Diet of community-dwelling older adults – RIVM

Today the results of a long anticipated survey became available, on the diet of community-dwelling older adults, or the Dutch National Food Consumption Survey Older Adults 2010-2012 from the RIVM. The main conclusion? The dietary patterns of older adults above 70 could be improved. Of course this is a rather general remark, and one we all could have guessed, but the report provides useful insights on improvable points. I will definitely use these data in my own research, although it’s a pity that a relatively low amount of older adults with functional disabilities participated in the survey, and the number of participants is relatively low in general, making it difficult to extrapolate these results to the whole elderly population.

You can read the whole report here, but below I listed a couple of interesting findings, regarding my own research topic:

  • One in four Dutch adults over the age of 70 complies with the recommendation to take vitamin D supplements.
  • Compared to people in their fifties and sixties, they consume less meat, sauces and cereal products and drink less alcohol. However, they consume more fruit, sugar, sweets, margarine, spreads and cooking fat.
  • The group of older adults with the greatest functional impairments had a lower intake of energy, protein and various dietary components than well-functioning older adults (note: again, this is what I found in my crude associations)
  • About 9% of the men and 15% of the women were classified as undernourished.
  • About 20% of the men and 60% of the women prepared their own hot meal on a daily basis, whereas more than 40% of the men and 10% of the women never prepared any hot meals. Furthermore, for 39% of the men someone else in the household prepared their hot meal on all days of the week, whereas this was the case for only 3% of the women.
  • Overall, about 63% of both  men and women ate a hot meal daily, prepared by themselves, a partner or through home delivery.
  • Home-delivered hot meals from companies or institutions were rarely consumed: 94% of the men and 97% of the women reported never using these.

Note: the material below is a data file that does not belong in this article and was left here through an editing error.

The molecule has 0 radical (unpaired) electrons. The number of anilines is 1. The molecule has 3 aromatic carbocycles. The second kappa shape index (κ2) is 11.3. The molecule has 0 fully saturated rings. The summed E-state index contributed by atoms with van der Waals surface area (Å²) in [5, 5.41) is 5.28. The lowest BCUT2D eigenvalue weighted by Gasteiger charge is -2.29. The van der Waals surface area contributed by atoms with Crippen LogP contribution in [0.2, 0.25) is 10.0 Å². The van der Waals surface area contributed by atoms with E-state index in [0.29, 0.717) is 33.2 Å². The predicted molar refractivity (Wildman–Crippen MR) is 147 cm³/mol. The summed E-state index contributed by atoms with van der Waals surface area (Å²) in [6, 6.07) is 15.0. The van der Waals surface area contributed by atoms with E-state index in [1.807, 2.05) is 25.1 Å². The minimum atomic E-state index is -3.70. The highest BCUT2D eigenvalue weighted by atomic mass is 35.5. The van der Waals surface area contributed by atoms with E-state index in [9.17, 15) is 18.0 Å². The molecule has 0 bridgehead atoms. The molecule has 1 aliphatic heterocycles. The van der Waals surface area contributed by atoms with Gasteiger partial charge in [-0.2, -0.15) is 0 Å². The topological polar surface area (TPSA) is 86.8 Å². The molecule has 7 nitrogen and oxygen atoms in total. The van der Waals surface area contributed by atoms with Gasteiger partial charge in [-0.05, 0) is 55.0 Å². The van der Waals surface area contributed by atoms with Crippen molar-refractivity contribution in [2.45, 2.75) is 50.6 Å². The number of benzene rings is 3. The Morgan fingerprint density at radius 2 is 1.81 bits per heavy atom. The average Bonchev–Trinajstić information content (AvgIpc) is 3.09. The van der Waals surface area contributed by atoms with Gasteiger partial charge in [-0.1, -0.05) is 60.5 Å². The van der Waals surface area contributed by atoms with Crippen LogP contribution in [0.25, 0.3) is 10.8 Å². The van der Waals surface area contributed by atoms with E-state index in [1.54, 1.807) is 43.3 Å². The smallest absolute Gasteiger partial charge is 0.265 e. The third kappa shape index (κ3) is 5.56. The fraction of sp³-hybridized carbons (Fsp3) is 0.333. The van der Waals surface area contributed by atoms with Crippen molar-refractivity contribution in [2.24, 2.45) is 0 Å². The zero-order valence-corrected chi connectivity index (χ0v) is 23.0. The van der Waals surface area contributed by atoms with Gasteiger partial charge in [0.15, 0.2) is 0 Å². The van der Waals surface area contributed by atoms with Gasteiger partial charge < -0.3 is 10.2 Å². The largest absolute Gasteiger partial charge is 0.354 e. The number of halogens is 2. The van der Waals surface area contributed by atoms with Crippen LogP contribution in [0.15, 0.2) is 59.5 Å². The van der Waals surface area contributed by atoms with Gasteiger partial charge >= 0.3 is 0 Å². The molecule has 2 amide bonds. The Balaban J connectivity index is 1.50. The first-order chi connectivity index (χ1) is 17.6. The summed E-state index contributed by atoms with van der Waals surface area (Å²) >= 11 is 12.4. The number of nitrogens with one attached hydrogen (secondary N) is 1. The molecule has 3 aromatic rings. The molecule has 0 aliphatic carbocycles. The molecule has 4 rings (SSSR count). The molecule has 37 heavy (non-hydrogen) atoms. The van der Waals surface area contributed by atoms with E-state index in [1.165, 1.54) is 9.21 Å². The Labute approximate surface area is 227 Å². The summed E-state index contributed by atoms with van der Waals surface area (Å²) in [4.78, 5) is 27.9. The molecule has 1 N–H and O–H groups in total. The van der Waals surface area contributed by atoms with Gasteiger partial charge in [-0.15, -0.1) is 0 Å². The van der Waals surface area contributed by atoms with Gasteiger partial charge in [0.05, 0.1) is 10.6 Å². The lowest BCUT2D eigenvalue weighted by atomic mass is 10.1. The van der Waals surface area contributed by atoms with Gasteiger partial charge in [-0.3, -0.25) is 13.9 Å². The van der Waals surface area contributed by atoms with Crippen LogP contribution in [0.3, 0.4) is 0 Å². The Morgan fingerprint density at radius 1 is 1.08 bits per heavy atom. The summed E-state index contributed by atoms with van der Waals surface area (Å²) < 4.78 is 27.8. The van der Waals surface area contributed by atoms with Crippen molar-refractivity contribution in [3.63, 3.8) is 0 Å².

• 0.3% of all the participants follow a energy and/or protein enriched diet.
  • Consumption of fruit was not optimal for this older adult population, with median amounts of about 1.5 pieces of fruit daily whereas two pieces are recommended.
  • The median consumption of vegetables met the recommended vegetable intake, with median consumption of about three serving spoons per day. Unlike for fruit consumption, the recommended vegetable consumption (150 g/day or three serving spoons) is lower for older adults as compared with other adults (200 g/day).
  • For men, median habitual intake of protein was 82 g/day or 1.0 g/kg body weight per day. (note: the current recommendation is at least 0.8g/kg body weight per day. Although it’s not official, experts want to increase this to 1.2-1.5g for older adults).
  • For women, median habitual intake of protein was 70 g/day or 1.0 g/kg body weight per day.
  • Three food groups were responsible for about three quarters of total protein intake. These were ‘Meat and meat products’ (28%), ‘Dairy products’ (25%) and ‘Cereals and cereal products’ (20%).
  • Besides the energy intake, the intake of protein was also significantly lower among persons with a larger BMI (0.96 g/kg) and among those with no undernutrition (1.02 g/kg). Furthermore, the average intake of protein per kg body weight was lower among participants who consumed home-delivered hot meals, and among those who were not able to climb stairs of 15 steps.
  • When protein intake in g/day rather than g/kg body weight /day was considered, differences between subgroups of BMI, consumption of home-delivered hot meals, and undernutrition were small and not statistically significant (data not shown). Apparently, differences in body weight rather than differences in protein intake were relevant for these subgroups. However, persons with an impaired functionality indicated by the inability to climb stairs had a lower mean protein intake in g/day as well as in g/kg body weight compared with persons who were able to climb stairs of 15 steps.
  • They conclude the report with the following statement: Older adults with functional impairments and multimorbidity were not represented adequately in this study. The group of older adults with the greatest functional impairments had a lower intake of energy, protein and various dietary components than well-functioning older adults. This underpins the problem of undernutrition among some older adults. Intake of vitamin D is inadequate for most of these older adults, but even more so for those not going outside daily. Monitoring the diet and supplement use of older adults can contribute to adequate food policies and recommendations. Given the growing population of older adults in the next decades it is recommended not to wait too long to collect new food consumption data. New data collection should be representative of groups of older adults that are most at risk of acquiring nutritional problems.

I’m very grateful for all the people who were involved in the realization of this survey and the report. It’s a really transparent report, with clear data that are easy to interpret. I hope this report will indeed contribute to adequate food policies and recommendations. Now, it’s up to us!